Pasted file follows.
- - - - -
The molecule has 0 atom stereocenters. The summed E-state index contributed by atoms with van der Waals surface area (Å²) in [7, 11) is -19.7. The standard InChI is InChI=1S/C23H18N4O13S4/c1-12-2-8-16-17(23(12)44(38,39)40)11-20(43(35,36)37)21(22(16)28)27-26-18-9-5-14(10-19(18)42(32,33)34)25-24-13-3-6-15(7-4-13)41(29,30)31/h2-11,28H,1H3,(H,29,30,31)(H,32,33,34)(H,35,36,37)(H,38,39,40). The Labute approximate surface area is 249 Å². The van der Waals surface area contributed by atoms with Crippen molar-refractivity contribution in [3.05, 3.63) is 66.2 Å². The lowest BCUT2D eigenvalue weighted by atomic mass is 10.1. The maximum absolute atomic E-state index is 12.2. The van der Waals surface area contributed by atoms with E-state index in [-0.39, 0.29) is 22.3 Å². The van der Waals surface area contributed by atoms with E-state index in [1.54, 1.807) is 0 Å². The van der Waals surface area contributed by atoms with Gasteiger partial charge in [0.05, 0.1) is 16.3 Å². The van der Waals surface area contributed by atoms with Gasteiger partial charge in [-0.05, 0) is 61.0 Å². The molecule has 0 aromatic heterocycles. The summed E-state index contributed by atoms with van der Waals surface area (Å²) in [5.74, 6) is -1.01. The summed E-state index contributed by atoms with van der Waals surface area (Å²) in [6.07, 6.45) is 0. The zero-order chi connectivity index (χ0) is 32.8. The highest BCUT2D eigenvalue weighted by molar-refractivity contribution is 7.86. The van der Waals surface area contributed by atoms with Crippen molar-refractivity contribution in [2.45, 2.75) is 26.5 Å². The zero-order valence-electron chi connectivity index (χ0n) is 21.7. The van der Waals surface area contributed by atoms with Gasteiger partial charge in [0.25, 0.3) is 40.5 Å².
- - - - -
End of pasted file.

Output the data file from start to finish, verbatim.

The molecule has 0 atom stereocenters. The summed E-state index contributed by atoms with van der Waals surface area (Å²) in [7, 11) is -19.7. The standard InChI is InChI=1S/C23H18N4O13S4/c1-12-2-8-16-17(23(12)44(38,39)40)11-20(43(35,36)37)21(22(16)28)27-26-18-9-5-14(10-19(18)42(32,33)34)25-24-13-3-6-15(7-4-13)41(29,30)31/h2-11,28H,1H3,(H,29,30,31)(H,32,33,34)(H,35,36,37)(H,38,39,40). The Labute approximate surface area is 249 Å². The van der Waals surface area contributed by atoms with Crippen molar-refractivity contribution in [3.05, 3.63) is 66.2 Å². The lowest BCUT2D eigenvalue weighted by atomic mass is 10.1. The maximum absolute atomic E-state index is 12.2. The van der Waals surface area contributed by atoms with E-state index in [-0.39, 0.29) is 22.3 Å². The van der Waals surface area contributed by atoms with E-state index in [1.54, 1.807) is 0 Å². The van der Waals surface area contributed by atoms with Gasteiger partial charge in [0.05, 0.1) is 16.3 Å². The van der Waals surface area contributed by atoms with Gasteiger partial charge in [-0.05, 0) is 61.0 Å². The molecule has 0 aromatic heterocycles. The summed E-state index contributed by atoms with van der Waals surface area (Å²) in [5.74, 6) is -1.01. The summed E-state index contributed by atoms with van der Waals surface area (Å²) in [6.07, 6.45) is 0. The zero-order chi connectivity index (χ0) is 32.8. The highest BCUT2D eigenvalue weighted by molar-refractivity contribution is 7.86. The van der Waals surface area contributed by atoms with Crippen molar-refractivity contribution in [2.45, 2.75) is 26.5 Å². The zero-order valence-electron chi connectivity index (χ0n) is 21.7. The van der Waals surface area contributed by atoms with Gasteiger partial charge in [0.25, 0.3) is 40.5 Å².